Ken Kennedy Institute's July Member of the Month: Santiago Segarra

Dr. Santiago Segarra, is an Assistant Professor of Computer Science and Electrical and Computer Engineering

Santiago Segarra

The Ken Kennedy Institute's July Member of the Month, Dr. Santiago Segarra, is an Assistant Professor of Computer Science and Electrical and Computer Engineering.

Santiago received his B.Sc. degree in industrial engineering with highest honors (Valedictorian) from the Instituto Tecnológico de Buenos Aires (ITBA), Argentina, in 2011, the M.S. in electrical engineering from the University of Pennsylvania (Penn), Philadelphia, in 2014 and the Ph.D. degree in electrical and systems engineering from Penn in 2016. From September 2016 to June 2018 he was a postdoctoral research associate with the Institute for Data, Systems, and Society at the Massachusetts Institute of Technology. Since July 2018, Dr. Segarra is an Assistant Professor in the Department of Electrical and Computer Engineering at Rice University.

His research interests include network theory, data analysis, machine learning, and graph signal processing. Santiago will also be one of the instructors for the Ken Kennedy Institute's Machine Learning Boot Camp on August 6-7, 2020.

What is your favorite book?

“Foundation” by Isaac Asimov. I first read this book as a teenager and this sparked my love for sci-fi. I remember saving pesos from here and there as a kid to buy the next Asimov’s book in my to-read list. I forgot about the content of most of these books, but I still remember that sense of wonder and intrigue. Very pure feelings and, for me, “Foundation” encapsulates those feelings of a teenage dreamer.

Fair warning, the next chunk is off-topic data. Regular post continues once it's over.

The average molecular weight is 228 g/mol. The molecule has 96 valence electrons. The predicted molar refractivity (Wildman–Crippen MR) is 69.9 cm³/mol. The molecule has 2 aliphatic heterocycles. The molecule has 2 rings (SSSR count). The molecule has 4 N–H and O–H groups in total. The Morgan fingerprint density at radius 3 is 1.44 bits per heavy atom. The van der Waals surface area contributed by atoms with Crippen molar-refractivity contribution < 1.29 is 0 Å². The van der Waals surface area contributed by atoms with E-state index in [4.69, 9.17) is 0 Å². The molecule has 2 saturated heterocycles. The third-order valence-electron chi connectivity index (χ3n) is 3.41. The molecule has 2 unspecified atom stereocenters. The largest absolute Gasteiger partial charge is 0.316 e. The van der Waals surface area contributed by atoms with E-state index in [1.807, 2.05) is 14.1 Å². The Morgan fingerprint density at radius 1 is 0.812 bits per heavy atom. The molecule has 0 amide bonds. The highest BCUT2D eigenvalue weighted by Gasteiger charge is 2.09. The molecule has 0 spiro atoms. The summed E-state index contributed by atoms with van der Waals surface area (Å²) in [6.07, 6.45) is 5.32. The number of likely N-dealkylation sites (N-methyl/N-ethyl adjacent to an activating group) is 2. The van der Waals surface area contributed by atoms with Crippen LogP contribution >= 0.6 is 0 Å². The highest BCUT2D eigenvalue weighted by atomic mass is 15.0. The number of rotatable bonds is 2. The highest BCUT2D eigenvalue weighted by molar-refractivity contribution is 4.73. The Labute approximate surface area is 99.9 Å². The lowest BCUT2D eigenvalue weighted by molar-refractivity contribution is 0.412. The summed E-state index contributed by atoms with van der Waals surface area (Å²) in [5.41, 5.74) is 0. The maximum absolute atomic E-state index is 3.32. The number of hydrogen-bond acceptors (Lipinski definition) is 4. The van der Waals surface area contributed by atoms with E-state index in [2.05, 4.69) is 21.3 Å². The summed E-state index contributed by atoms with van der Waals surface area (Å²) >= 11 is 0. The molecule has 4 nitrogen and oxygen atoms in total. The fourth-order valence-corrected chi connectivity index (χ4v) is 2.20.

How do you explain your research in one sentence?

I combine fundamental concepts from Network Science with modern tools from Machine Learning and Signal Processing to leverage the structure of networks for the better understanding of data defined on them.

What is your favorite aspect of your research?

I work on tools and concepts that have potentially very broad applicability, and this allowed me to collaborate and learn from multiple disciplines. I might have in the same day meetings discussing projects on genetics, psychology, and urban planning. This is the beauty of working on methodologies that are transversal to domains of knowledge.

The second aspect is that the research covers a wide range of the theory-to-practice spectrum. Some of the papers that we write are essentially math papers, with theorems, propositions, and several pages of mathematical proofs. By contrast, other papers are very practical and are concerned with the computational implementation of the tools developed. This diversity keeps the research interesting and appealing to different types of students.

What challenges do you see in your research that you didn't expect?

Interdisciplinarity can be a double-edged sword. Although the success stories are a lot of fun, there are many projects that die off mainly due to language barriers between disciplines, miscommunication, or lack of alignment of the expectations. Overcoming these barriers is certainly a challenge in any new collaboration.

What is a favorite experience with the Ken Kennedy Institute or describe a time the Ken Kennedy Institute supported you in the past?

Following the analogy of the energy barrier, the Ken Kennedy Institute truly acts as a catalyst bringing down the energy needed for these collaborations. Apart from condensing researchers that are naturally open to computational approaches in their disciplines, the monthly lunches serve the very useful purpose of getting to know what everyone is working on in a relaxed setting.